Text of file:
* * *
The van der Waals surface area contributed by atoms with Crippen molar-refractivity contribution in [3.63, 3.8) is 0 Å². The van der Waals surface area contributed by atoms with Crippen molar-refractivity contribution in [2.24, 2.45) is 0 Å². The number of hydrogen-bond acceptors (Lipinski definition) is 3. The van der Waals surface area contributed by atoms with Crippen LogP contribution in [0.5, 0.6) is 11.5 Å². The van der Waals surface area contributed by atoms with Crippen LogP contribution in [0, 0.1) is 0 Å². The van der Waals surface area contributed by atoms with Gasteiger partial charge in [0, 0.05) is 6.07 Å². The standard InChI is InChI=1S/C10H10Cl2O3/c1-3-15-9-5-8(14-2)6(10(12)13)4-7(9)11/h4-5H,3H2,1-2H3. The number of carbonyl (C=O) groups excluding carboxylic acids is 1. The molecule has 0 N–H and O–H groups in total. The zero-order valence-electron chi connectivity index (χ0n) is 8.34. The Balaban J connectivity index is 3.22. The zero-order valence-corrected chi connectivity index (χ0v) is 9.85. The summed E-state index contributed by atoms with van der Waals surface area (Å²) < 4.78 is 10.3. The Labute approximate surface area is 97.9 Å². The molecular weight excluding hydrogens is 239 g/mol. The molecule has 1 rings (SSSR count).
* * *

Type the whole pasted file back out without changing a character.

The van der Waals surface area contributed by atoms with Crippen molar-refractivity contribution in [3.63, 3.8) is 0 Å². The van der Waals surface area contributed by atoms with Crippen molar-refractivity contribution in [2.24, 2.45) is 0 Å². The number of hydrogen-bond acceptors (Lipinski definition) is 3. The van der Waals surface area contributed by atoms with Crippen LogP contribution in [0.5, 0.6) is 11.5 Å². The van der Waals surface area contributed by atoms with Crippen LogP contribution in [0, 0.1) is 0 Å². The van der Waals surface area contributed by atoms with Gasteiger partial charge in [0, 0.05) is 6.07 Å². The standard InChI is InChI=1S/C10H10Cl2O3/c1-3-15-9-5-8(14-2)6(10(12)13)4-7(9)11/h4-5H,3H2,1-2H3. The number of carbonyl (C=O) groups excluding carboxylic acids is 1. The molecule has 0 N–H and O–H groups in total. The zero-order valence-electron chi connectivity index (χ0n) is 8.34. The Balaban J connectivity index is 3.22. The zero-order valence-corrected chi connectivity index (χ0v) is 9.85. The summed E-state index contributed by atoms with van der Waals surface area (Å²) < 4.78 is 10.3. The Labute approximate surface area is 97.9 Å². The molecular weight excluding hydrogens is 239 g/mol. The molecule has 1 rings (SSSR count).